Module Database

Information for module PSYC3205

This module is available for 2017/18

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Module code:PSYC3205 (Add to my personalised list)
Credit value:.5
Division:Division of Psychology and Language Sciences
Module organiser (provisional):Prof Peter Howell
Organiser's location:Division of Psychology and Language Sciences
Available for students in Year(s):3
Module prerequisites:“Non-Psychology students (including non-Psychology affiliates) must visit the link below to establish whether they can take this module. Students should have an appropriate background in the subject area and must complete the ‘Module Request Form’, failure to do so will result in rejection on Portico.”  
Module outline:Terminology from Phonetics. Pulmonary and laryngeal systems. Acoustic characteristics of phonation signal. Frequency response of vocal tract. Spectrographic representation of speech. Application to speech production: Levelt’s model of speech control and critique. The EXPLAN model of speech control Production: Speech timing –cerebellum, Wing-Kristofferson, STI, Down syndrome, Parkinson’s speech. Coarticulation-phenomena and theories. Speaker differences. Dialogue interaction Ethics of experimental work on production. DSM-IV and classification of speech disorders Effects of hearing problems on speech control (otitis media and cochlear implants). Agrammatic aphasia speech.Stuttering its diagnosis and treatment. Speech perception; phenomena and theories. Categorical perception. Perception of accented speech. Auditory scene analysis and applications to speech perception. Motor theory of speech perception and mirror neurons. 
Module aims:To understand the processes of speech production and perception as they operate normally and pathologically.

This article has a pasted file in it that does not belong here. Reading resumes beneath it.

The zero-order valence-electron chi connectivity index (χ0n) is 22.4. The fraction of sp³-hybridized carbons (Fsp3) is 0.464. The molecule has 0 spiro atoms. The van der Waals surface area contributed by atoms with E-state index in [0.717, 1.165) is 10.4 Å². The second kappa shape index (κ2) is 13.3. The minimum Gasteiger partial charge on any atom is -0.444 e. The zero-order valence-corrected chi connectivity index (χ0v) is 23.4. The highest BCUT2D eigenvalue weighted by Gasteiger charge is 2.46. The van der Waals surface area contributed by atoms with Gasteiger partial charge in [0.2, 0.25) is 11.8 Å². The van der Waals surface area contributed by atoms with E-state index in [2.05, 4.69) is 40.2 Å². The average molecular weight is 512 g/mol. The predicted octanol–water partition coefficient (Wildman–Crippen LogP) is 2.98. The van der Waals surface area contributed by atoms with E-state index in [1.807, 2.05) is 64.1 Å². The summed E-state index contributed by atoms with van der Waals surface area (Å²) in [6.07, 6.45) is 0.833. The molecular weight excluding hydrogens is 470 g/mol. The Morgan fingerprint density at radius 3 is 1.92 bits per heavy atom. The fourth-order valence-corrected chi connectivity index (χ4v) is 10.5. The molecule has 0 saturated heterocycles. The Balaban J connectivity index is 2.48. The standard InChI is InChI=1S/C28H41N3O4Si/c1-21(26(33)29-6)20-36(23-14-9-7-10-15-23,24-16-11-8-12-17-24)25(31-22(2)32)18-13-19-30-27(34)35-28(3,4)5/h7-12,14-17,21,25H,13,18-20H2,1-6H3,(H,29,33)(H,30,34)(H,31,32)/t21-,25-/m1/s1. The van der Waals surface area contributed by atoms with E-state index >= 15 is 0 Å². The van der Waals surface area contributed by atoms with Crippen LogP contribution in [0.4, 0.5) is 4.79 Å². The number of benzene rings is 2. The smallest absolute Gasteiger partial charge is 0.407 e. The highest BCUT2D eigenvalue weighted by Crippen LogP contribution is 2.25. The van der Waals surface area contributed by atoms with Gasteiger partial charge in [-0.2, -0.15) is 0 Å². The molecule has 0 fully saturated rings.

Module objectives:Students are taught the way the lungs, larynx and vocal tract operate to produce speech. The physical representation of speech and the way that this is represented in spectrograms is given. These are used as a basis for investigating models of speech production. The ways that speech production is affected in pathological cases (stuttering, Down syndrome, other genetic disorders, etc) is given. It is shown how speech synthesizers mimic the form of speech seen on spectrograms. The use of synthesis techniques in studying speech perception in humans and animals are given as well as theories that attempt to explain speech perception. It is shown how hearing impairment affects the perception of speech. 
Key skills provided by module:The module provides the student with an understanding how speech is produce, how we hear it and specific processes involved in speech perception. With its emphasis on understanding normal and pathological conditions, students with interest in speech language therapy/pathology and clinical psychology get key background information by attending this course. 
Module timetable: 
Module assessment:Unseen three-hour written examination 100.00% 
Taking this module as an option?:Not without pre-requisites and approval, see above 
Link to virtual learning environment (registered students only)
Last updated:2017-09-11 13:06:03 by ucjtjst